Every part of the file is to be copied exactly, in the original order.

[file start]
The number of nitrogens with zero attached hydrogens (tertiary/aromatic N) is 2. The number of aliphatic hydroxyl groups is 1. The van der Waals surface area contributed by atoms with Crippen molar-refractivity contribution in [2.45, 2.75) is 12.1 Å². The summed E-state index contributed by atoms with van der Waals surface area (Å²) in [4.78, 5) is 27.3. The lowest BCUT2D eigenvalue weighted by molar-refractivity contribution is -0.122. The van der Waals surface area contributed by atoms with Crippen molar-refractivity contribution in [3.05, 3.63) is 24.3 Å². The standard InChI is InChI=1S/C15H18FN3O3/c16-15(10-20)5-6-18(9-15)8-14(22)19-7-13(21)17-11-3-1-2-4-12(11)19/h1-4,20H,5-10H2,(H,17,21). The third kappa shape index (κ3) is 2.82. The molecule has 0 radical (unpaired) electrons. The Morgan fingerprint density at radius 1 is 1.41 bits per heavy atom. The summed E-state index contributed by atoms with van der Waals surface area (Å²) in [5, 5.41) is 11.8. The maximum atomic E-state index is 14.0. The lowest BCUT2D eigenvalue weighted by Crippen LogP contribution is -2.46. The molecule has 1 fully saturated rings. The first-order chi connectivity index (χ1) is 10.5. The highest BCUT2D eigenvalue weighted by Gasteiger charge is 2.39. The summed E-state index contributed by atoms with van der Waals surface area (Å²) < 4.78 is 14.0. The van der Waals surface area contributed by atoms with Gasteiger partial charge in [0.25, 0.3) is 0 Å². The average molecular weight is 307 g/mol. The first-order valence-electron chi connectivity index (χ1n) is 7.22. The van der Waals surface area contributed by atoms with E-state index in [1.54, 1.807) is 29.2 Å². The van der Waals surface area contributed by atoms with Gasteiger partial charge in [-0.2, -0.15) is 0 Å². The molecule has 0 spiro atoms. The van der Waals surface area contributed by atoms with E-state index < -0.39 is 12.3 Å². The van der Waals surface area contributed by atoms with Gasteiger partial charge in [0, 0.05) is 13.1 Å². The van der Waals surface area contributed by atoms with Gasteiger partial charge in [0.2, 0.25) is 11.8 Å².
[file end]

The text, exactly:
The number of nitrogens with zero attached hydrogens (tertiary/aromatic N) is 2. The number of aliphatic hydroxyl groups is 1. The van der Waals surface area contributed by atoms with Crippen molar-refractivity contribution in [2.45, 2.75) is 12.1 Å². The summed E-state index contributed by atoms with van der Waals surface area (Å²) in [4.78, 5) is 27.3. The lowest BCUT2D eigenvalue weighted by molar-refractivity contribution is -0.122. The van der Waals surface area contributed by atoms with Crippen molar-refractivity contribution in [3.05, 3.63) is 24.3 Å². The standard InChI is InChI=1S/C15H18FN3O3/c16-15(10-20)5-6-18(9-15)8-14(22)19-7-13(21)17-11-3-1-2-4-12(11)19/h1-4,20H,5-10H2,(H,17,21). The third kappa shape index (κ3) is 2.82. The molecule has 0 radical (unpaired) electrons. The Morgan fingerprint density at radius 1 is 1.41 bits per heavy atom. The summed E-state index contributed by atoms with van der Waals surface area (Å²) in [5, 5.41) is 11.8. The maximum atomic E-state index is 14.0. The lowest BCUT2D eigenvalue weighted by Crippen LogP contribution is -2.46. The molecule has 1 fully saturated rings. The first-order chi connectivity index (χ1) is 10.5. The highest BCUT2D eigenvalue weighted by Gasteiger charge is 2.39. The summed E-state index contributed by atoms with van der Waals surface area (Å²) < 4.78 is 14.0. The van der Waals surface area contributed by atoms with Gasteiger partial charge in [0.25, 0.3) is 0 Å². The average molecular weight is 307 g/mol. The first-order valence-electron chi connectivity index (χ1n) is 7.22. The van der Waals surface area contributed by atoms with E-state index in [1.54, 1.807) is 29.2 Å². The van der Waals surface area contributed by atoms with Gasteiger partial charge in [-0.2, -0.15) is 0 Å². The molecule has 0 spiro atoms. The van der Waals surface area contributed by atoms with E-state index < -0.39 is 12.3 Å². The van der Waals surface area contributed by atoms with Gasteiger partial charge in [0, 0.05) is 13.1 Å². The van der Waals surface area contributed by atoms with Gasteiger partial charge in [0.2, 0.25) is 11.8 Å².